“I started learning that when people would ask me about having more kids and they found my answer unsatisfactory; they’d start projecting their values on me. If they had a huge family, they’d insist having more kids is the best decision. If they had kids that were close together they’d say well maybe I missed my window because having kids too far apart is not ideal. I started really listening to what they were saying instead of just reacting to it.”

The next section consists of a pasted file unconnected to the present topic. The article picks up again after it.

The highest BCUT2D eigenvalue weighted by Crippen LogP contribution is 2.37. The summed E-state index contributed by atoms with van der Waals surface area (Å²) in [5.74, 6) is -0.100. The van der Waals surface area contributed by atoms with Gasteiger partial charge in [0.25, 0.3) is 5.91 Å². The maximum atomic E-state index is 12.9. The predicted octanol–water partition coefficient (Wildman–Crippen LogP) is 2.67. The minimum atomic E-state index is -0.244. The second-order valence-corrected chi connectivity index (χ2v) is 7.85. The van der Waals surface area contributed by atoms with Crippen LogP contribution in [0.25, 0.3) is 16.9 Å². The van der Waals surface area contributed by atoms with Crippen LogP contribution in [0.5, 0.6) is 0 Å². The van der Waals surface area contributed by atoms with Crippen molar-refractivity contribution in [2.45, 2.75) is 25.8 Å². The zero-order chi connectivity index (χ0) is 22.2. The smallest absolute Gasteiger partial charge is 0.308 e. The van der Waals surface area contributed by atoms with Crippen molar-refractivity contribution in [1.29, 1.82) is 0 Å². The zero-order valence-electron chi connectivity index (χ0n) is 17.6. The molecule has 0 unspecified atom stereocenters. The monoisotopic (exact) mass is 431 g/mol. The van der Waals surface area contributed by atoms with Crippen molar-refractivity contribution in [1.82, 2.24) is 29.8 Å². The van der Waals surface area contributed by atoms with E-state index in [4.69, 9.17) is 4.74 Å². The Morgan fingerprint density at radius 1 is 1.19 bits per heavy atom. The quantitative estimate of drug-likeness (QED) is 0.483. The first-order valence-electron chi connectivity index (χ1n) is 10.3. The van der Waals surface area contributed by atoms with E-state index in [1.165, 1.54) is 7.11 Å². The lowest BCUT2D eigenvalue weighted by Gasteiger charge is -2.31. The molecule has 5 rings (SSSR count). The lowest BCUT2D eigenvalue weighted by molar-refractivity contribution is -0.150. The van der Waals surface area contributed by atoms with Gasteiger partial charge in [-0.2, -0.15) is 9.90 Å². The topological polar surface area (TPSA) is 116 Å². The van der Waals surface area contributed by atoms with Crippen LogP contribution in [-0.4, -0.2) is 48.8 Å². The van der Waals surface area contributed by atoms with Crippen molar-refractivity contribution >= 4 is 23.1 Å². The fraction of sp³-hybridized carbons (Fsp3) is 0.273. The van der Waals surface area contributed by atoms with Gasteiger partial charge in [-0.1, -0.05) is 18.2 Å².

I love being a mom and I’m wonderful with kids if I do say so myself. My choice to not further conceive and birth tiny people doesn’t negate this. Just as people who decide to not have children aren’t automatically bad people for their choice. Remember that word, say it out loud: choice. This assumption that women have to reproduce, and that everyone else is entitled to their opinion on when and if she does is just another message saying: ladies, your body is not your own. This is not true. At all. The innocent suggestions: “Oh but you’re a great mother,” “you’d make beautiful kids,” “you owe it to your child,” or my personal favourite – since I am in a relationship with someone who is not P’s father, “You owe it to your boyfriend to have his child.” are far more loaded than some may assume. They are presumptuous, pushing personal ideas of what family is and what women’s roles are, and they are rude. PS I come from a five-kid household, I was the oldest of for girls. P is living my dream by being an only child :p